Monday, July 23, 2012

How to 'write' every day

Amid the mounds of well-meaning advice out there for writers, one you see crop up more than most is 'you should write every day, even if only a little'. In principle, yes, you probably should. But in practice, this is not always possible. Life has a tendency to interrupt the writing process in ways big and small: particularly if you have a full time job, a family, or other responsibilities that you're obliged to prioritise over writing. And then, of course, there are those days when the words just won't come...

(Photo take from Flickr account with a Creative Commons Licence)

Now I'm going to let you in on a little secret. You don't need to write every day.Gasp, shock, horror etc. What on earth is he talking about? How else am I supposed to finish my 100k MS if I don't at least bash out a few hundred words a day on it? Well, by doing other sorts of writing every day. Here's ways you can keep your writing hand in without feeling guilty about not finding the time to sit in front of you computer and add to the dreaded word count:

  • Keep a notebook on you at all times. Yes that's another one you're told to do all the time: but on those days when you're held up by train delays on the commute home from work, or you're nagging your kids to do their homework in between cooking and washing up, half formed snatches of ideas will come to you. These can then be fed in to your WIP when you're in front of your computer later.
  • Critique someone else's writing. Each time you do a critique, you sharpen your critical eye for your own work. The problems you identify in the piece you're critiquing could well apply to your own. Either returning to fix them there and then, or thinking about fixing them later, counts as writing for the day. More on critiquing in this blog post.
  • Devise a flash story. For those not in the know, this is a very short (1000 or less words) piece of writing. It's good practice: if you're struggling for an idea, use picture prompts, or delve in to your notebook. The ideas generated by your flash story can then either be used in your WIP or give you a whole new idea for a novel...
  • Read in your genre. Learn. Steal. N.b. steal, not imitate. It's all part of the creative process and it counts.
If the above reads a bit like kidology, then fine. The way I see it, writers get too hung up on 'I must write every day'. Doing the above, and more besides, counts towards writing every day in my view: just be sure that you do some actual writing at some point as well!


  1. Great post, Joe! I certainly don't write every day - as you say, the day job and other responsibilities don't let me. But I'm always thinking about my writing, mulling over plot problems and figuring out where to take the story next. I actually find (short) periods of not writing *help* me write, if that makes sense?!

  2. Yep, makes perfect sense to me! A break can refocus your mind and recharge your batteries/ Plus, if you get too absorbed in writing, it can consume your life utterly: and who wants that? There are more important things in life...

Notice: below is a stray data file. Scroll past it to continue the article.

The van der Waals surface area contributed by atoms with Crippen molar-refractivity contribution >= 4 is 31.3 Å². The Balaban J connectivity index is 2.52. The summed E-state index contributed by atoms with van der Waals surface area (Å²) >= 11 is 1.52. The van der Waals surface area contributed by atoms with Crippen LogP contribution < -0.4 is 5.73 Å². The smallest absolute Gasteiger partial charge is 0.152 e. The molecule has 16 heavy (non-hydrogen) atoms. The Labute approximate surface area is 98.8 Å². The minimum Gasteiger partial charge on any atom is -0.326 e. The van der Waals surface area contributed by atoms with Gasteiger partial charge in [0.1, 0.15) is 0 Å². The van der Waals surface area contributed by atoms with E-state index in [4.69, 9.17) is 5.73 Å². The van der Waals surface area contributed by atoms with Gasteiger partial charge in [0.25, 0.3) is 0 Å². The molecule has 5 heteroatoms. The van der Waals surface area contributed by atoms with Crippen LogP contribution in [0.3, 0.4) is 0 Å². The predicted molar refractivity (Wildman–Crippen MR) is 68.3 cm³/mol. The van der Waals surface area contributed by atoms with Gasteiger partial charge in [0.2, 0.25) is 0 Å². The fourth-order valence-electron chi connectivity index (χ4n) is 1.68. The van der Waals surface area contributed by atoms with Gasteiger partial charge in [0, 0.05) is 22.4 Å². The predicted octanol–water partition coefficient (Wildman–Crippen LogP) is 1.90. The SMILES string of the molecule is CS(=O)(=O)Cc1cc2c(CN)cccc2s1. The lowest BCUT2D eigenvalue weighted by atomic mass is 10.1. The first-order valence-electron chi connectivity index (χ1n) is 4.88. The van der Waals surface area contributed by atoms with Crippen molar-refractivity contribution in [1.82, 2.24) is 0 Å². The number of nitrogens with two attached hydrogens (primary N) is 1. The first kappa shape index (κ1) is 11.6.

3. Foggy, that's wonderful advice, especially for the new arrivals on the literary scene. I'll pass this along to my son. Thanks

  4. You're welcome. I had no idea your son was following in his father's literary footsteps. I wish you both every success, and hope he finds this useful :-)

  5. I'm SO glad someone else out there has realized that forcing yourself to write on the old novel or magnum opus every day is a wasted effort (at least for some). I think that advice assumes that there is nothing else on your mind but writing it, whereas in reality because of all the other things we think about, often we need a few days between writing sessions to let ideas ferment.

    Thank you for your very encouraging post!

    1. You're welcome. So much negative energy is wasted when you force yourself to write (in the classic sense of the word) every day, and beat yourself up when you don't. And for what? It's a hard, unglamorous business for the most part, unlike most non-writers think, so you need to cut yourself every break you can.

  6. Great stuff Joe, as always. A tutor on a course I attended told us 'The energy flows where the attention goes.' In other words when something is foremost in your mind, it will release creative energy. If you have to force it into your attention, the energy is more likely to be blocked. It's advice I have used, with some success, in time management and, of course, for writing.

    A friend asked my what was my 'writing routine'. I expect he want to know what time I got up, which part of the day I set aside for writing, how many words I wrote and so forth. What I told him was that my day was punctuated with playing the violin, sketching and long walks.
    'So when does the writing get done?'
    'All the time.'


    1. Sage advice indeed Will. Forcing words through is counter-productive, if anything.

      Your friend is a classic case of what most non-writing friends think about novel writing. Every time I mention I've written one, one of the first questions they always ask is 'when do you find the time to do that'? As is it's some sort of compartmentalised activity that neatly slots in to our daily routine like cooking dinner, or travelling to work. We all know it simply doesn't work like that. Excellent point! :-)